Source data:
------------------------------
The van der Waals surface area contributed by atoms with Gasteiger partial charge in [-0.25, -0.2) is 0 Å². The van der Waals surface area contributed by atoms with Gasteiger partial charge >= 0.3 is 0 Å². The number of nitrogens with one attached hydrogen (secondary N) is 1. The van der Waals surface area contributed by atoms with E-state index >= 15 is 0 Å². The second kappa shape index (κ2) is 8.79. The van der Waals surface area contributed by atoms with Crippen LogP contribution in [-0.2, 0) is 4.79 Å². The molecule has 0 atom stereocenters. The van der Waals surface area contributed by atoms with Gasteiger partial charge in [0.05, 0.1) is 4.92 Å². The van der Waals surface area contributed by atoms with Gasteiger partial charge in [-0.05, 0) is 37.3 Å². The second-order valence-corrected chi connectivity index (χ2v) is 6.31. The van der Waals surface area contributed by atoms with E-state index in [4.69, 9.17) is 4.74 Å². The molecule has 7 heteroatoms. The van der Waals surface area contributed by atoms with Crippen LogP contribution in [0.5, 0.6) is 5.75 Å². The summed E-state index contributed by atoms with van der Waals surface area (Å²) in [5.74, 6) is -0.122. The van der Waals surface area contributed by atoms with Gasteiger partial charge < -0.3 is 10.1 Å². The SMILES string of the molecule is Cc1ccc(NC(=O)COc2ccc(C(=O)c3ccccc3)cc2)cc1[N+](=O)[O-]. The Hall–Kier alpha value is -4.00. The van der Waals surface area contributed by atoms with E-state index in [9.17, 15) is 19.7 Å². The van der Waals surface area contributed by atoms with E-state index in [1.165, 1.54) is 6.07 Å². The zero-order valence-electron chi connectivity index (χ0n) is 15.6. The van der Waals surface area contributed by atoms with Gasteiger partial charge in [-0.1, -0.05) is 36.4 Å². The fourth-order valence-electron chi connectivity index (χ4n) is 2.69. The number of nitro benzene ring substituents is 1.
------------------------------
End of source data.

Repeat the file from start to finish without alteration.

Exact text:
The van der Waals surface area contributed by atoms with Gasteiger partial charge in [-0.25, -0.2) is 0 Å². The van der Waals surface area contributed by atoms with Gasteiger partial charge >= 0.3 is 0 Å². The number of nitrogens with one attached hydrogen (secondary N) is 1. The van der Waals surface area contributed by atoms with E-state index >= 15 is 0 Å². The second kappa shape index (κ2) is 8.79. The van der Waals surface area contributed by atoms with Crippen LogP contribution in [-0.2, 0) is 4.79 Å². The molecule has 0 atom stereocenters. The van der Waals surface area contributed by atoms with Gasteiger partial charge in [0.05, 0.1) is 4.92 Å². The van der Waals surface area contributed by atoms with Gasteiger partial charge in [-0.05, 0) is 37.3 Å². The second-order valence-corrected chi connectivity index (χ2v) is 6.31. The van der Waals surface area contributed by atoms with E-state index in [4.69, 9.17) is 4.74 Å². The molecule has 7 heteroatoms. The van der Waals surface area contributed by atoms with Crippen LogP contribution in [0.5, 0.6) is 5.75 Å². The summed E-state index contributed by atoms with van der Waals surface area (Å²) in [5.74, 6) is -0.122. The van der Waals surface area contributed by atoms with Gasteiger partial charge < -0.3 is 10.1 Å². The SMILES string of the molecule is Cc1ccc(NC(=O)COc2ccc(C(=O)c3ccccc3)cc2)cc1[N+](=O)[O-]. The Hall–Kier alpha value is -4.00. The van der Waals surface area contributed by atoms with E-state index in [9.17, 15) is 19.7 Å². The van der Waals surface area contributed by atoms with E-state index in [1.165, 1.54) is 6.07 Å². The zero-order valence-electron chi connectivity index (χ0n) is 15.6. The van der Waals surface area contributed by atoms with Gasteiger partial charge in [-0.1, -0.05) is 36.4 Å². The fourth-order valence-electron chi connectivity index (χ4n) is 2.69. The number of nitro benzene ring substituents is 1.